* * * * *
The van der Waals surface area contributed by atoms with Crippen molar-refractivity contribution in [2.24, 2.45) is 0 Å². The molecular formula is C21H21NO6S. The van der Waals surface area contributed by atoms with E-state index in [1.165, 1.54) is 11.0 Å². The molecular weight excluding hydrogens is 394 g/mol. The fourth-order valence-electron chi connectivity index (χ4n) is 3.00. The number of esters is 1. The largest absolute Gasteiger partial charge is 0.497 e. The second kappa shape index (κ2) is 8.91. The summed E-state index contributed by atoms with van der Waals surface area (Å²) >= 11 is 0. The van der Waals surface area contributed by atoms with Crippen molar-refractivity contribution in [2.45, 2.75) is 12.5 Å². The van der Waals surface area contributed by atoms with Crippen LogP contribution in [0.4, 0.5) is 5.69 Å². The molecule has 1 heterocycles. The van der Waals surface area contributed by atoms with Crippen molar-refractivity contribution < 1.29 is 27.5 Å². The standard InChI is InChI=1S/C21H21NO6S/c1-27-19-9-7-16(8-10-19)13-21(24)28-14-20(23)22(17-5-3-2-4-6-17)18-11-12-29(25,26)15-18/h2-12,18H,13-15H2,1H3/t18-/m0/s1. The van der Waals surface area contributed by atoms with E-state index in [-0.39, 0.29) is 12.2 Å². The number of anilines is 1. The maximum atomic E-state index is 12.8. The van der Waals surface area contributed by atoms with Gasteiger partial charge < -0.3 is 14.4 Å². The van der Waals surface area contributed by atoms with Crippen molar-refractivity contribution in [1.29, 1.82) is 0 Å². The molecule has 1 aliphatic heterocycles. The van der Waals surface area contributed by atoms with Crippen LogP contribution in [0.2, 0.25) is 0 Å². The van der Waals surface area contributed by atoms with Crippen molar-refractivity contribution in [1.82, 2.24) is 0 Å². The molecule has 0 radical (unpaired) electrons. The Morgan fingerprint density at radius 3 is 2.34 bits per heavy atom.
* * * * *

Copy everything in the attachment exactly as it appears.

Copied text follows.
The van der Waals surface area contributed by atoms with Crippen molar-refractivity contribution in [2.24, 2.45) is 0 Å². The molecular formula is C21H21NO6S. The van der Waals surface area contributed by atoms with E-state index in [1.165, 1.54) is 11.0 Å². The molecular weight excluding hydrogens is 394 g/mol. The fourth-order valence-electron chi connectivity index (χ4n) is 3.00. The number of esters is 1. The largest absolute Gasteiger partial charge is 0.497 e. The second kappa shape index (κ2) is 8.91. The summed E-state index contributed by atoms with van der Waals surface area (Å²) >= 11 is 0. The van der Waals surface area contributed by atoms with Crippen molar-refractivity contribution in [2.45, 2.75) is 12.5 Å². The van der Waals surface area contributed by atoms with Crippen LogP contribution in [0.4, 0.5) is 5.69 Å². The molecule has 1 heterocycles. The van der Waals surface area contributed by atoms with Crippen molar-refractivity contribution < 1.29 is 27.5 Å². The standard InChI is InChI=1S/C21H21NO6S/c1-27-19-9-7-16(8-10-19)13-21(24)28-14-20(23)22(17-5-3-2-4-6-17)18-11-12-29(25,26)15-18/h2-12,18H,13-15H2,1H3/t18-/m0/s1. The van der Waals surface area contributed by atoms with E-state index in [-0.39, 0.29) is 12.2 Å². The number of anilines is 1. The maximum atomic E-state index is 12.8. The van der Waals surface area contributed by atoms with Gasteiger partial charge < -0.3 is 14.4 Å². The van der Waals surface area contributed by atoms with Crippen molar-refractivity contribution in [1.29, 1.82) is 0 Å². The molecule has 1 aliphatic heterocycles. The van der Waals surface area contributed by atoms with Crippen LogP contribution in [0.2, 0.25) is 0 Å². The van der Waals surface area contributed by atoms with Crippen molar-refractivity contribution in [1.82, 2.24) is 0 Å². The molecule has 0 radical (unpaired) electrons. The Morgan fingerprint density at radius 3 is 2.34 bits per heavy atom.